Dempsey to Moscow

Dempsey to visit Moscow for missile defense, nuclear talks

Gen. Martin Dempsey
• March 7, 2013 5:38 pm


Gen. Martin Dempsey, chairman of the Joint Chiefs of Staff, will travel to Moscow in the near future to hold discussions with his Russian counterpart on missile defense and further nuclear reductions.

Dempsey accepted the offer to visit made Wednesday by Gen. Valery Gerasimov, chief of the general staff, to discuss differences on missile defense, said Col. Dave Lapan, Dempsey’s spokesman.

Lapan told the Free Beacon that the chairman has not given his position on additional warhead, bomber, and missile reductions.

However, Dempsey has "acknowledged that there are very detailed discussions underway within the interagency on the issue," Lapan said.

Specific dates and agenda details for the future U.S.-Russian military talks are still being worked out, Lapan said in an email.

Lapan said Dempsey has said in the past that he believes the United States "will find common ground with the Russian military on our European Phased Adaptive Approach because it is not threatening strategic nuclear deterrence."

The European defenses will include an evolving series of missile defense deployments on land in Eastern Europe and on ships in waters around Europe.

The defenses are designed to counter Iran’s growing arsenal of missiles and what U.S. officials say will be a future intercontinental-range missile.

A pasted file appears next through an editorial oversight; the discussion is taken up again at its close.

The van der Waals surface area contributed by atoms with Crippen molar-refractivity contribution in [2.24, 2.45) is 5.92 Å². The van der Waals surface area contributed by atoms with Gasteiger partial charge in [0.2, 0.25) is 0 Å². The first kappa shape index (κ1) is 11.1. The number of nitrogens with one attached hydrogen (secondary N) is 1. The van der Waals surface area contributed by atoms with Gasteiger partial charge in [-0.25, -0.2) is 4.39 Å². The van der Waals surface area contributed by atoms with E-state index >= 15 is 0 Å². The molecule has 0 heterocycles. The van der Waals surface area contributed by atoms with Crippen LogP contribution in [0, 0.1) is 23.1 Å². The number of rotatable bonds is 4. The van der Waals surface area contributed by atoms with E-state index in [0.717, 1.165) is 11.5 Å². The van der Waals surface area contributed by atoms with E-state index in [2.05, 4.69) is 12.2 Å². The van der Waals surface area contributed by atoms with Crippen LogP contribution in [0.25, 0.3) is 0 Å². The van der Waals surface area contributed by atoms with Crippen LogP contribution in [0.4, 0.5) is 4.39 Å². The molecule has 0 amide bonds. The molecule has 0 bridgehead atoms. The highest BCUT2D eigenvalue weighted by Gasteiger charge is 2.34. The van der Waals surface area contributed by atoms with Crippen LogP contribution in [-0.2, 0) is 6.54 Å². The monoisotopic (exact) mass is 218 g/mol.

Russia opposes the plan, claiming the defenses will include a future advanced SM-3 interceptor variant that could be used to counter Russian ICBMs targeted at U.S. cities.

According to Dempsey, U.S. defenses in Europe are "very much oriented, … against a rogue nation breaking out with some kind of nuclear and missile technology."

"We are committed to finding a way to move this thing forward, and that'll continue until we figure it out," Dempsey has said of the impasse with the Russians on the topic.

The Obama administration is set to launch a new round of strategic arms reduction talks as part of a plan to cut U.S. nuclear forces by an additional one-third from the target level of 1,550 warheads under the 2010 New START arms treaty.